A senator said 3 decades ago the student-loan system was broken. Everything has gotten worse since.

College graduate sitting outside. Sean de Burca/Getty Images
Three decades ago, former Senator Samuel Nunn suggested that the student-loan program might be broken.

Josh Mitchell's "The Debt Trap", a new book, explains how student loan companies continue to make money at the expense of borrowers.

Even though Democrats enforce stricter oversight, the student-debt crisis has never been worse.

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A senator pointed out in 1991 the deeply-rooted flaws of the student loan system, which caused borrowers to take on debt they couldn't repay. He suggested that the loan programs might be unsalvable. Three decades later, the flaws he cited are worse.

The Wall Street Journal's Josh Mitchell has published "The Debt Trap", a new book that details how former Democratic Senator Samuel Nunn's liaison lawyer compiled a report detailing abuses of student-loans and for-profit schools in the early 1990s.

Eleanor Hill, the counsel, discovered that the Education Dept. Only three employees were assigned to oversee hundreds of for-profit schools across the country and student lenders. This left "hundreds of thousands of students without any training, no jobs and large debts they can't repay," Hill's report stated.

This was less than 20 years since the creation of the student-loan program. Mitchell explained that President Lyndon B. Johnson created this system to address income and racial inequality as part his "war against poverty," but it turned out to be the exact opposite of what he had hoped for.

Sallie Mae, now Navient, was a student loan service provider. Mitchell said that Navient prioritized making "enormous profits" from lending to borrowers and "often left borrowers in the lurch."

Nunn published the report's findings in 1991. He also stated in a related hearing, that he had not seen any evidence that the student-loan program was working effectively and efficiently.

He said, "The testimony has been such a discouragement that one must wonder if even urgent and concentrated reforms can at this late date salvage these programs."

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Conflict of interest and a "vicious circle"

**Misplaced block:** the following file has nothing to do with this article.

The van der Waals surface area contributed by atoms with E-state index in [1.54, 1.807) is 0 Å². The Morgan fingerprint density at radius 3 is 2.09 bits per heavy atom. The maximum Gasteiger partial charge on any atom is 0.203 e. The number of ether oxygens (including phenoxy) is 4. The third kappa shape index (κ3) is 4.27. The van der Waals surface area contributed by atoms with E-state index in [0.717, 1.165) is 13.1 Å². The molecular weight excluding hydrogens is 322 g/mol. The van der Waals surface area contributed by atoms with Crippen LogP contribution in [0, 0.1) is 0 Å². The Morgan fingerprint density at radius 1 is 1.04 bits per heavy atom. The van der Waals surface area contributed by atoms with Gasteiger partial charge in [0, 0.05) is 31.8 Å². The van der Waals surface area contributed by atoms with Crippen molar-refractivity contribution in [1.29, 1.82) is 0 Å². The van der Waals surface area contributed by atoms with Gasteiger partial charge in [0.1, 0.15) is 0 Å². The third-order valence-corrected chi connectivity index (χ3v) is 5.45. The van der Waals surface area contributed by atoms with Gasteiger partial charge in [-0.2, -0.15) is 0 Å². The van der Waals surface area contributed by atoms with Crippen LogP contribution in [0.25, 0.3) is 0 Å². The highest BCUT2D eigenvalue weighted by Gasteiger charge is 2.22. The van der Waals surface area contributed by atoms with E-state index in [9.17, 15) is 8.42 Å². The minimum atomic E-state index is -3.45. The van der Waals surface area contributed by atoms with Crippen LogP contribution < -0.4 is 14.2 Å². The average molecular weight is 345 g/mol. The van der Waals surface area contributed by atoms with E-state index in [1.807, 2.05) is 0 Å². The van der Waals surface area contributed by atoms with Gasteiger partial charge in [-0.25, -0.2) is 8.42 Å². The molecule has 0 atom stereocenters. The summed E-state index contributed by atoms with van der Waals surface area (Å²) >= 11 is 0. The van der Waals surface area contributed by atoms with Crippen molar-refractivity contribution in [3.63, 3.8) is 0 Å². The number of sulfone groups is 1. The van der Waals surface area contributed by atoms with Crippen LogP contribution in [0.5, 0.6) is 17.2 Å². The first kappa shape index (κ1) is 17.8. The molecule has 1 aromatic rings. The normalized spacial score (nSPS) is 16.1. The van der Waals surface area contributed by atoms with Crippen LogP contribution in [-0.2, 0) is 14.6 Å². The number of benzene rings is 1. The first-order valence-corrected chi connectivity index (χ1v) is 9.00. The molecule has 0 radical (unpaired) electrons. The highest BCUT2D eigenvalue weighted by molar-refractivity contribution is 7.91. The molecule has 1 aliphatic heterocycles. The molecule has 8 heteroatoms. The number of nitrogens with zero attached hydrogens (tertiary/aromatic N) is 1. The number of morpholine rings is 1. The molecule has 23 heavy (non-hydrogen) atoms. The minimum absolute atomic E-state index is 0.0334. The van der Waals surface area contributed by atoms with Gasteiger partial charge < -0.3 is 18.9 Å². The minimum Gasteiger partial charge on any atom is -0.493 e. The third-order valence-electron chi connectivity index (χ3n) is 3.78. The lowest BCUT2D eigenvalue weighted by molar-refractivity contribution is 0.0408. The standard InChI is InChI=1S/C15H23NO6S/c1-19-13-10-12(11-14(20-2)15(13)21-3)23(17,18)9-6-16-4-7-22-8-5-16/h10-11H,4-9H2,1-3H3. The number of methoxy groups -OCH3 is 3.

Hill discovered a conflict of interest in how student loans were managed: Schools were the largest beneficiaries of the system that they were regulating. The schools continued to recruit students. Banks lent money to these students and made a profit by selling the loans to servicers. The government would pay the servicer. The borrowers weren't prioritized.

Mitchell described this "vicious circle" as only getting worse. The US student debt load currently stands at $1.7 trillion. A borrower in 1990 would have a debt load of $6,700. This average debt load is now close to $37,000. With interest rates on student loans and college tuition continuing to rise, student debt will continue to grow unless there is debt forgiveness.

Massachusetts Senator Elizabeth Warren, for example, has been a prominent advocate for reforming student debt. In a 60 Minutes interview, she mentioned Sallie Mae (now known as Navient) for its abuses in the student-loan program.

In April, she held a hearing during which she told Navient CEO that he should lose his job for misleading borrowers. She also told Insider last month that "the world is changing for student-loan debt servicers."

She said, "They cannot sign a contract, do lousy work, cost borrowers tons, and still get their contracts renewals."

While oversight of student loan companies has increased over the years but borrowers are still saddled with student loans they cannot repay - a problem lawmakers were aware of 30+ years ago.

Business Insider has the original article.